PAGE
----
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This is an appeal by the estate of Shaw who was killed by a Selma Alabama police officer after the district courted granted a summary judgment in favor of the defendants. Shaw’s estate filed a lawsuit against the City of Selma, the police chief and the police officer for excessive force and false arrest under 1983 as well as several state law tort claims. Because the court found that Shaw posed there a threat of physical harm at the time he was shot, the appellate court upheld the dismissal.

Here is how the facts unfolded. The Selma Police received an emergency call from a Church’s Chicken restaurant about an incident involving a 74-year-old mentally disturbed man who attempted to enter the restaurant but was turned away because he had apparently there a few days earlier armed with a knife. When officers arrived, he was spotted at a nearby laundromat and the events were recorded on the officer’s body camera. There Shaw picked up an axe. The officer drew his weapon and ordered him to put down the axe. As Shaw left premises and walked toward the Church’s restaurant the officers followed him. At one point Shaw turned toward the officer shouting at the officer to “Shoot it”. When Shaw was less than five feet away moving toward him with axe in hand and still yelling at the officer to shoot it, the officer fired at Shaw and killed him.

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In this appeal Plaintiff Raymond Berthiaume sued Lieutenant David Smith of the Key West Police Department and the City of Key West. In his lawsuit he claimed he was falsely arrested, and claimed he was the victim of excessive force, false imprisonment, battery, and malicious prosecution at the hands of the officer who arrested him during an incident that took place during the Fantasy Fest Parade events in Key West.

The facts stem from an altercation between two gay men who formerly had been partners. Both men attended the Fantasy Fest parade with friends after which they went to a gay bar. Berthiaume was not ready to leave the bar when Jimenez was, so Jimenez waited by his car for a short time but returned to the bar to find Jimenez still there. Berthiaume led Jimenez out of the bar with his hand on Jimenez’s upper arm. Jimenez took the car keys from Berthiaume and ran down an adjacent alleyway. Berthiaume chased after Jimenez to retrieve his keys. Several police officer patrolling the activities observed the activities between the men and believed that they were witnessing a fight or altercation between the two men. Officer Smith ran toward the alley to intervene and he pushed Berthiaume on the shoulder to stop him from pursuing Jimenez causing him to fall and damage his wrist and jaw. Jimenez explained they were former partners and were trying to get back to together. Despite Jimenez’s unwillingness to press charges against Bethiaume, Smith arrested him and charged him with domestic battery.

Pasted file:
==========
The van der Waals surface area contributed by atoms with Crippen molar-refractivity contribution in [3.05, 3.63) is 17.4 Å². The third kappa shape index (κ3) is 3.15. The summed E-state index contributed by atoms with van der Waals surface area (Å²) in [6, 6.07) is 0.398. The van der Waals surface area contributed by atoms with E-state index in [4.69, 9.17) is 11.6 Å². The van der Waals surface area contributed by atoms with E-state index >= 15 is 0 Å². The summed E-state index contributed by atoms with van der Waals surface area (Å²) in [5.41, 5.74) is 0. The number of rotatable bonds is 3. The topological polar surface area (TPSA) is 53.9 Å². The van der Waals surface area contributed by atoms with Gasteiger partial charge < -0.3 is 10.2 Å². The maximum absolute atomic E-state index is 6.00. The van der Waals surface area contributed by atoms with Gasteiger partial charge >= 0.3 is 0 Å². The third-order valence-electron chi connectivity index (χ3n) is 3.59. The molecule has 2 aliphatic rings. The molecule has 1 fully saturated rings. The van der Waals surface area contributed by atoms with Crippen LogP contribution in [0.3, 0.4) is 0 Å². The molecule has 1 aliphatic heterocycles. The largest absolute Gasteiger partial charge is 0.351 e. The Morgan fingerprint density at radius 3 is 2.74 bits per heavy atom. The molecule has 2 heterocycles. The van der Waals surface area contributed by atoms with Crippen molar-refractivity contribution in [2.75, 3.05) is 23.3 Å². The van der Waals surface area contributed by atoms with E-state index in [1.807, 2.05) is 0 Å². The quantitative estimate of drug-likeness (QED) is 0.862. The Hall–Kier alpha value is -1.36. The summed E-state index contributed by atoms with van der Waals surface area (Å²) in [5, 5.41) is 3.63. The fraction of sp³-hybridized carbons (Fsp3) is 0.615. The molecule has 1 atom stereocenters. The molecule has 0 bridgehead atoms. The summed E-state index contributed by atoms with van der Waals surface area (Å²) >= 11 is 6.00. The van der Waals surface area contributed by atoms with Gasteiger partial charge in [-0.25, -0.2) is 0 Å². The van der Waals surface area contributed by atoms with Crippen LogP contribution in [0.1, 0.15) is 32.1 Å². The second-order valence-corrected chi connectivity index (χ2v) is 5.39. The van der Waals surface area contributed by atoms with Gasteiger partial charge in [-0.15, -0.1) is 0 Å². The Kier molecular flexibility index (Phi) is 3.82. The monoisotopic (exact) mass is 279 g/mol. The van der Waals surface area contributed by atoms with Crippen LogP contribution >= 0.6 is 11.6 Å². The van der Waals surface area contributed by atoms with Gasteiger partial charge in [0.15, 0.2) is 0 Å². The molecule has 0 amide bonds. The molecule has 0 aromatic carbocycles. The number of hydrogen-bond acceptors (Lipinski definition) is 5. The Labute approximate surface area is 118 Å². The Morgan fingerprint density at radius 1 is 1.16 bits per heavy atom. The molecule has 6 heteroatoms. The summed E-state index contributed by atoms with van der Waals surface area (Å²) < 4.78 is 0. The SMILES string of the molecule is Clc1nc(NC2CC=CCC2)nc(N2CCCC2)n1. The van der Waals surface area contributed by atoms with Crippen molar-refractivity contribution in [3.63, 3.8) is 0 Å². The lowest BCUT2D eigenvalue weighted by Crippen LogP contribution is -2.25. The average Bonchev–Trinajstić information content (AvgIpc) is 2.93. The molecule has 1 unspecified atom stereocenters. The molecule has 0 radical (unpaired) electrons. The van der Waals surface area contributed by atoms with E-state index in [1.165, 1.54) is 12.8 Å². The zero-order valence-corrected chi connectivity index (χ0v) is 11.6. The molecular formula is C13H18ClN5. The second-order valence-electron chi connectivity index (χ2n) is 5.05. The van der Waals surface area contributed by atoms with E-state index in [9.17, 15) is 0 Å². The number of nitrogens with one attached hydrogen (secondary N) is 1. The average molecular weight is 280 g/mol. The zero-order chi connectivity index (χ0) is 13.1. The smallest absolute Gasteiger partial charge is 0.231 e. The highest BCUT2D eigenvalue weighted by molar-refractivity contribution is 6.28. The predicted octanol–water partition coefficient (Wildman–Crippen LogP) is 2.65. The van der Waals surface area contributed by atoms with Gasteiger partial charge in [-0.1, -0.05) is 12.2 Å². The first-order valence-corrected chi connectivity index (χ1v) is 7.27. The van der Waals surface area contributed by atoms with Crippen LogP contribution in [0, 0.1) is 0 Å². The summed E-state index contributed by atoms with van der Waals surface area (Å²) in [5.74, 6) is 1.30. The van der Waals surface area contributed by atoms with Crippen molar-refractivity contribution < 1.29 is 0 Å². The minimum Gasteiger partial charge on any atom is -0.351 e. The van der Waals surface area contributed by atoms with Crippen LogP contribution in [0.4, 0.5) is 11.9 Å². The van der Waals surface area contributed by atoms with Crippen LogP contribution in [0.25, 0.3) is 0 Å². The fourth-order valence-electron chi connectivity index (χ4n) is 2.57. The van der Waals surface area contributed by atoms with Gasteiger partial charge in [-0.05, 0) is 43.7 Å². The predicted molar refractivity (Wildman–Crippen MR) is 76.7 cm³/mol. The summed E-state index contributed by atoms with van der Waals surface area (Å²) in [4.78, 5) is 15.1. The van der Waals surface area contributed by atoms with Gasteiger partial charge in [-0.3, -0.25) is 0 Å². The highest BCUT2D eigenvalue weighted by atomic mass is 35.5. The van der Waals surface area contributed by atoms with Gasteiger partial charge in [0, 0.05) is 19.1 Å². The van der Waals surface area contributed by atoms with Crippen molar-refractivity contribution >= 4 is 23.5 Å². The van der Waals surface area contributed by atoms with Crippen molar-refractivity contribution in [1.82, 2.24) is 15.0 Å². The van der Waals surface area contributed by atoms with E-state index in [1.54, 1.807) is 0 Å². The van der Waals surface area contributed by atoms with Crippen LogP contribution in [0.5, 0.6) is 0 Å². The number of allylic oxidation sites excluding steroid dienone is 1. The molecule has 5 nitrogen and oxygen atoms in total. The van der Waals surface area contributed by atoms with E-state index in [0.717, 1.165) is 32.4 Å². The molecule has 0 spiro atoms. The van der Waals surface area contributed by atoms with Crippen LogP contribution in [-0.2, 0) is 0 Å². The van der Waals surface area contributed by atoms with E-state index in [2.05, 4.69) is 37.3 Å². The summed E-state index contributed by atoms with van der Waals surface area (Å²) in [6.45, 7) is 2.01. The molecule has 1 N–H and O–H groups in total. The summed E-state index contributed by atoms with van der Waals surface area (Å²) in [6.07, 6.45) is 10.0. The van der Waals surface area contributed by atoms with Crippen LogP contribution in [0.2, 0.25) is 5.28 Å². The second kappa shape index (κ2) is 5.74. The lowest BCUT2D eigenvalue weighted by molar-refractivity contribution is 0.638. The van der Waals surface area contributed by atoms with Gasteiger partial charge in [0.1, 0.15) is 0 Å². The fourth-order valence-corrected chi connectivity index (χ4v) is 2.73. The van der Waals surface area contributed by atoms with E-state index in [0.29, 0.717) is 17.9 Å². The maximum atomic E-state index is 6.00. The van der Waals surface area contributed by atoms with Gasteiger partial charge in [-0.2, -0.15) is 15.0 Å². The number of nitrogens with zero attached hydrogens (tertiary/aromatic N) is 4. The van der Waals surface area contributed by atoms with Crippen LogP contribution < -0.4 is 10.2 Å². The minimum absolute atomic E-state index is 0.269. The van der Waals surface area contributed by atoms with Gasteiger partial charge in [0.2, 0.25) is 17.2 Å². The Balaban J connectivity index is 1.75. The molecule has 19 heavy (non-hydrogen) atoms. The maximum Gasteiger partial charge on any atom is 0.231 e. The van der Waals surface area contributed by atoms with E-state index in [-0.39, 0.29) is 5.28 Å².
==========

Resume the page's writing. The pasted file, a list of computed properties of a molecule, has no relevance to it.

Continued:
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In this appeal Mathews Martinez appeals his 60 month sentence for his conviction for intentionally causing damage to a protected computer of the Department of Veterans Affairs and resulted in the modification and impairment of the medical care of an individual and for knowing altering ad making a false entry in date stored within the Department’s computer system with the intent to impede obstruct and influence the investigation and proper administration of a matter within the Department’s jurisdiction. Mathews was a nurse in the surgical intensive care unit of the VA hospital who did not record the changes in the patient’s vital signs during his stay in intensive care following heart surgery. Later the patient died of heart failure. When Matthews returned to work, he was confronted about the patient’s care. Knowing there would be an investigation, he went back into the patient’s records and entered numbers and notations.

Mathews challenged his enhanced sentence the court found that he did alter a substantial number of records and he altered essential and probative records. The court also enhanced his sentence because his victim was vulnerable and Mathews was in charge of the patient’s care. The court also determined that he tested positive for cocaine while on bond and found that it lacked any authority to grant him acceptance of responsibility reduction in his guidelines. The court ultimately found the guidelines range was insufficient and varied upward to a 60 month sentence.